Università degli Studi di Urbino Carlo Bo / Portale Web di Ateneo


Einstein’s reflection on space, time, individuation and his long struggle with Quantum Mechanics
La riflessione di Einstein su spazio, tempo, individuazione e la sua lunga lotta con la meccanica quantistica.

A.Y. Credits
2015/2016 6
Lecturer Email Office hours for students
Isabella Tassani Eventual preliminary talks will be on Tuesday and Wednesday, after lectures, or when they are requested by students (upon agreement fixed by e-mail).

Assigned to the Degree Course

Date Time Classroom / Location

Learning Objectives

The course is designed to improve the student’s awareness of the methodological and the epistemological principles which form the basis for scientific research, and of the principle stages of development in the history of physics which have led to the origin of modern science.

In particular, our aim is to familiarise students with Einstein’s way of thinking and to his scientific activity, in relation to the many recent historical developments in this matter. For example, Don Howard, the American historian of science, asks: «Why Schopenhauer’s portrait was hunging on the wall of Einstein’s Berlin study in the late 1920s, near to those of Faraday and Maxwell?». To answer this question, Howard tries to look beyond the prevailing neo-positivistic interpretation of Einstein’s thought, that he repudiated as prejudice; Howard collocates Einstein’s work in the wake of the debate between Newton, Leibniz and Clarke on the nature of space, and of 19th century philosophy and physics.

The reading of the proposed texts and a critical analysis of theoretical concepts will help students appreciate how deeply Einstein read Schopenhauer’s books, on topics such as space, time, causality, individuation, determinism.

Knowing theoretical and philosophical concepts which are at the basis of modern physical theories is essential if a student's curriculum is to be complete.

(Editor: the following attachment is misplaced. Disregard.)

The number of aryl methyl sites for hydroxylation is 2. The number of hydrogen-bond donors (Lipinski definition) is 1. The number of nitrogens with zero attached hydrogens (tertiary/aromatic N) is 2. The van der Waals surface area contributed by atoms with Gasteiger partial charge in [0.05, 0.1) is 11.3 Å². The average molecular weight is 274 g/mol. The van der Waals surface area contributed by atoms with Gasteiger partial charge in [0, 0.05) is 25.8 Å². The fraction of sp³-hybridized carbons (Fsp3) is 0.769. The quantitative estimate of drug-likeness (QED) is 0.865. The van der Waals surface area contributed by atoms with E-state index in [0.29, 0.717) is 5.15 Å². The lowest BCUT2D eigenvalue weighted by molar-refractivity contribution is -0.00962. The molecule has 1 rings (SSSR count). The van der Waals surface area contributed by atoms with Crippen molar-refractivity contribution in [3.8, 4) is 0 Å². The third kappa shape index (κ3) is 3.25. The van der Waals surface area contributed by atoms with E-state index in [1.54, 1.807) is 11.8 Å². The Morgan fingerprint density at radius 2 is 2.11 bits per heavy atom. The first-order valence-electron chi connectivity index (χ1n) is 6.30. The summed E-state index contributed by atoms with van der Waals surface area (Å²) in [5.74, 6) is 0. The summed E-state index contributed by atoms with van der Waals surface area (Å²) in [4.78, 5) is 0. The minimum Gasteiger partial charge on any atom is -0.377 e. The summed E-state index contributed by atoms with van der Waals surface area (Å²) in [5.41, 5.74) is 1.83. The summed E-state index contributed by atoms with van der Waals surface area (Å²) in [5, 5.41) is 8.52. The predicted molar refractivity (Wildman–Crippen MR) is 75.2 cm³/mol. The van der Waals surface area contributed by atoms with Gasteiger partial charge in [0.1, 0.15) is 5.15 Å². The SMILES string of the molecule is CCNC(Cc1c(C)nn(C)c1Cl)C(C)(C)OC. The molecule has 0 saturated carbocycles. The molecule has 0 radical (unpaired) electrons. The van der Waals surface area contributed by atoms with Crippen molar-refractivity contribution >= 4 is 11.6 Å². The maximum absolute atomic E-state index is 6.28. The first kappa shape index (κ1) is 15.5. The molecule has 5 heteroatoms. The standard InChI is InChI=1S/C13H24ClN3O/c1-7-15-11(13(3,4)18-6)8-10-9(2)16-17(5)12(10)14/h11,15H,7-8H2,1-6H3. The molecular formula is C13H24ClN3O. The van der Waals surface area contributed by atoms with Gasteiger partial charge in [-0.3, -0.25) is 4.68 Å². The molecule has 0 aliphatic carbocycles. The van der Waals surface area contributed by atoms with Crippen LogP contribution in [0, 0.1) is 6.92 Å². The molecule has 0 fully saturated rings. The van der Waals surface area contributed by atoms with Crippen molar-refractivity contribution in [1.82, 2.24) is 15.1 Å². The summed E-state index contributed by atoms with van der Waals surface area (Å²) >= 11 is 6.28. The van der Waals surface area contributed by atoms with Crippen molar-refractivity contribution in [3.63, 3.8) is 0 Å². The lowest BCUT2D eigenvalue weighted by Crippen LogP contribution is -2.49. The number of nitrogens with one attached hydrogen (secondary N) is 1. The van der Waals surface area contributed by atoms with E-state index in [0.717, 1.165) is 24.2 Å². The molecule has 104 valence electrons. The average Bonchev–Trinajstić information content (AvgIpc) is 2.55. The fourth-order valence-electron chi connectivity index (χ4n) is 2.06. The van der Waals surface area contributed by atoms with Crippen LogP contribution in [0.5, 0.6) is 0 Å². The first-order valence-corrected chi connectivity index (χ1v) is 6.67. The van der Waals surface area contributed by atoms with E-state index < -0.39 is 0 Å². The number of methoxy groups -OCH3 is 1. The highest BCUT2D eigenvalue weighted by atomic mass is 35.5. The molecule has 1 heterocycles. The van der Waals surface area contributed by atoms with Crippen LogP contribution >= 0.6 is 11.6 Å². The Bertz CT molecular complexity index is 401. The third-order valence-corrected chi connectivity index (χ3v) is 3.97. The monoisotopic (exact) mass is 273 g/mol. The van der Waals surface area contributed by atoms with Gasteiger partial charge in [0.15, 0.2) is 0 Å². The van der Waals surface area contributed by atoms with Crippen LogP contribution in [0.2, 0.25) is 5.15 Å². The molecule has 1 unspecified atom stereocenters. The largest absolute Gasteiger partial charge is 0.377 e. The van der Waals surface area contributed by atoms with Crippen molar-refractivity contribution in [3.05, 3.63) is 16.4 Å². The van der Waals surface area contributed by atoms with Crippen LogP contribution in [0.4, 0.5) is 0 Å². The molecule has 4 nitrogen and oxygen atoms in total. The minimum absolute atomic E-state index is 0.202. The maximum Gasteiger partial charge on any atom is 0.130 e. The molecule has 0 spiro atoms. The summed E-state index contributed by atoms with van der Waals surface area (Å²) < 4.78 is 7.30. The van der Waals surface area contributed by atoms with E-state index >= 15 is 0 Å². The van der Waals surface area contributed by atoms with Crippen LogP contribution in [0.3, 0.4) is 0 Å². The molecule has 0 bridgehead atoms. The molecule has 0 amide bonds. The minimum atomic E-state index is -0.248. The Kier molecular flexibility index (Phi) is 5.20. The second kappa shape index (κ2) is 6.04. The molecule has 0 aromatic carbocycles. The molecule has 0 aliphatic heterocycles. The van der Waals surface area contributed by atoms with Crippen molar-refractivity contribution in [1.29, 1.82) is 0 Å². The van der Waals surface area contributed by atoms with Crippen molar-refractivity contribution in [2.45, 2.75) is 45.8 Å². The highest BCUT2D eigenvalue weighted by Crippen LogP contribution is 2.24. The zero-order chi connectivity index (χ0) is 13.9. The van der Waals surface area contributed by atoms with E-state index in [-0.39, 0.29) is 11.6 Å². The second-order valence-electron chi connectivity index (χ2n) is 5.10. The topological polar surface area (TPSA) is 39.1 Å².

The following topics will be studied:

 1. Introduction to the main theoretical concepts of modern physics: the new concepts of space and time in Special Relativity, the philosophical Einstein’s reflection on spacetime and simultaneity.

 2. Historical origins of the debate between Newton, Leibniz and Clarke on the nature of space.

 3. Space, time and individuation in Kant’s and Schopenhauer’s philosophy.

 4. Concepts of locality, simultaneity and separability in Quantum Mechanics.

 5. Einstein’s philosophical reflection on determinism vs. indeterminism, the principle of individuation; his long struggle with Quantum Mechanics.


Bridging Courses

There are no pre-requisites for this course.

Learning Achievements (Dublin Descriptors)

After the course, the student is expected to have acquired basic knowledge of the epistemological debate on the conceptual foundations of modern science (theories, questions, methods, scientific instruments).

The student is expected to understand the concepts and the theories put forward during the lectures, to be able to put them to use in his own research and to communicate on them.

 The student is expected to be able to demonstrate he has acquired the numerous historical and epistemological interrelations between physical theories and philosophical conceptions.